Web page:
Advent Of Code 2019 Advent of Code is an Advent calendar of small programming puzzles for a variety of skill sets and skill levels that can be solved in any programming language you like.

It’s pretty neat, give it a try!

Ok, this is not new or rocketsurgery, but it’s handy.

function google{
if(-not($args.count -eq 0)){$searchstring = $args -join " "$url = "https://www.google.com/search?q=$searchstring"$url = $url -replace "\s", "%20" Start-Process$Url
}
}


While I’m just a ‘young padawan’ in the great world of regex, I really enjoy its power and like using it. I mainly use it for quick fixes and string manipulation. Here are some handy snippets I use:

1. Have a long sausage of code seperated by semi-colon (;), try this:
Find: ;
Replace: $&\n  It will put each statement ending with ‘;’ in a new line and you can actually read the scipt now Before: coffee;coffee;coffee; After: coffee; coffee; coffee;  1. Have a list and need to wrap it in quotes (“ “)? Easy. Find: (.+) Replace: "$1" # or '\$1' if you need single quotes


It’ll basically wrap your strings with whatever you specify

Before:
coffee
coffee
coffee

After:
"coffee"
"coffee"
"coffee"

1. Now let’s say you need those joint by comma in a line again
Find: \n
Replace: , # or whatever you need it to be separated with


It will join the lines back into one line separated by comma

Before:
"coffee"
"coffee"
"coffee"

After:
"coffee","coffee","coffee"

1. How about them pesky blank lines? I gatchu fam
Find: ^(?:[\t ]*(?:\r?\n|\r))+
Replace: <blank>


Now stick with me, that’s where regex shows its true power and its crazy complexity Let’s look at the results.

Before:
"coffee"

"coffee"

"coffee"

After:
"coffee"
"coffee"
"coffee"


It does not look like much but if you have a larger script with hundrets of random blank lines in the code, it bothers me, this will fix it.

RegEx is stupid powerful, but with great power comes great resposibility.

Yes it’s complex and quite a beast to master but totally worth it and a great ROI I barely scratched the surface of what all Regular Expressions can do, but I love using it for small quick fixes as I just posted about. They used to take quite a lot of time, cleaning lists and stuff up before you can use them. I now I can spend more time on the actual code, rather than cleaning ‘dirty’ input up!

dotnet regular expression quick reference

It’s so sad, true and funny!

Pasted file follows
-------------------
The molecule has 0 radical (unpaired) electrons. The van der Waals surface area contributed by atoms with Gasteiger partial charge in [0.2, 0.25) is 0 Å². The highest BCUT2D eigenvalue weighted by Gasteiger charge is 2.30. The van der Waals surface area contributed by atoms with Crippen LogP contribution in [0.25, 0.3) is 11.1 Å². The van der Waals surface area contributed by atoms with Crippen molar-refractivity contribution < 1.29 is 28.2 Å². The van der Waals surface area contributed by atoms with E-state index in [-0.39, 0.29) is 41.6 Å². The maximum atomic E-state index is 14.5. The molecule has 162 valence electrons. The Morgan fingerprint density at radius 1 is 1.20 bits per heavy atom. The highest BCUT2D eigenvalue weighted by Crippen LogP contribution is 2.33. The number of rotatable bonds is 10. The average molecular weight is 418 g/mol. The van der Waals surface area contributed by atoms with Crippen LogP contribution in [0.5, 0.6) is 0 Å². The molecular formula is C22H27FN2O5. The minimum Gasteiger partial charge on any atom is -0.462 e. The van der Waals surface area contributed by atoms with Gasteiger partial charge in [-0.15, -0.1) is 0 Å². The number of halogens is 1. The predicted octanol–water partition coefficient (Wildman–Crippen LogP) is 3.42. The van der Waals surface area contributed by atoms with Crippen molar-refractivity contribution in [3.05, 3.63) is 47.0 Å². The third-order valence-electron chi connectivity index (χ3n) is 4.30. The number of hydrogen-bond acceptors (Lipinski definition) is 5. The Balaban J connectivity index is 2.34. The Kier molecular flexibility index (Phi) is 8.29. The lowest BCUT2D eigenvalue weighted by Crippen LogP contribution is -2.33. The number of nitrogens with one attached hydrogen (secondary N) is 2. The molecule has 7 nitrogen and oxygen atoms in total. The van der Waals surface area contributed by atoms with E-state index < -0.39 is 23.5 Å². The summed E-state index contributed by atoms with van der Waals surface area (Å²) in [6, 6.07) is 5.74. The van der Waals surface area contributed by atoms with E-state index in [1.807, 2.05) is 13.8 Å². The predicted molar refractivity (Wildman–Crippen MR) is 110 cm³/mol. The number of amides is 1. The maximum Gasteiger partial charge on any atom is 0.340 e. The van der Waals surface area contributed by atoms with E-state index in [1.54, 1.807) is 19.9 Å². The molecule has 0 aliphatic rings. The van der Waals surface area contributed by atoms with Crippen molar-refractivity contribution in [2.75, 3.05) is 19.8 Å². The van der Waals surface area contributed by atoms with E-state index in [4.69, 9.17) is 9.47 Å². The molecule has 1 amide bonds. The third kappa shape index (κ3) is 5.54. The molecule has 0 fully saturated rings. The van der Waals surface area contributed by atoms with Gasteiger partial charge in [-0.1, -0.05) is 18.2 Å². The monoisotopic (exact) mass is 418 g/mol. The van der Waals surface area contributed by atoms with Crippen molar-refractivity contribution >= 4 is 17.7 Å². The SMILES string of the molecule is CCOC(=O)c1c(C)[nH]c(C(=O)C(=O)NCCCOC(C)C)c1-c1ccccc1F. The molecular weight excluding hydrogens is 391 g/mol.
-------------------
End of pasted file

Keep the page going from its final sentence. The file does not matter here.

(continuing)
We all know VSCode is super powerful and going forwward the new standard for PowerShell (and other things) development as it’s light weight, open source and works across pretty much all platforms.

The base feature set is already amazing, but there are extensions that make VS Code even more powerful. I’m going to list here a few of the extensions I use

You can easily see what you have installed by either

• In VSCode go to the Extension Tab and enter @installed
• or run code --list-extensions
1. ms-vscode.powershell or just PowerShell
This is the official Microsoft PowerShell extensions, that enable VS Code to do all sorts PowerShell
2. CoenraadS.bracket-pair-colorizer or just Bracket Pair Colorizer
As the name implies, it colorizes brackets and thus makes it easier tofind the corresponding open / closed / missing bracket
3. DavidAnson.vscode-markdownlint or just markdownlint
I write a lot of documentation and readme files in MarkDown, so this liter is super helpful in writing MarkDown. Also the build in MarkDown preview in VS Code helps seeing issues quickly with the formatting, or the lack there of.
4. yzane.markdown-pdf or just Markdown PDF
This goes along with the MarkDown documentation and creates a pretty PDF out of your MarkDown file. Pretty handy!
5. eamodio.gitlens or just GitLens - Git supercharged
This fantastic extension add a bunch of Git support and capability, very handy if you work a lot with Git.
6. johnpapa.vscode-peacock or just Peacock
Ever accidentally entered the wrong Workspace, let’s say PROD instead of Dev? With Peacock you can assign a color to your Workspaces (e.g. red for PROD and green for DEV), so you’ll notice immediately that you are in the wrong workspace.
7. Shan.code-settings-sync or just Settings Sync
Settings Sync creates a GIST that syncs your settings.json file. So if you run VS Code on multiple machines, your settings can always stay the same.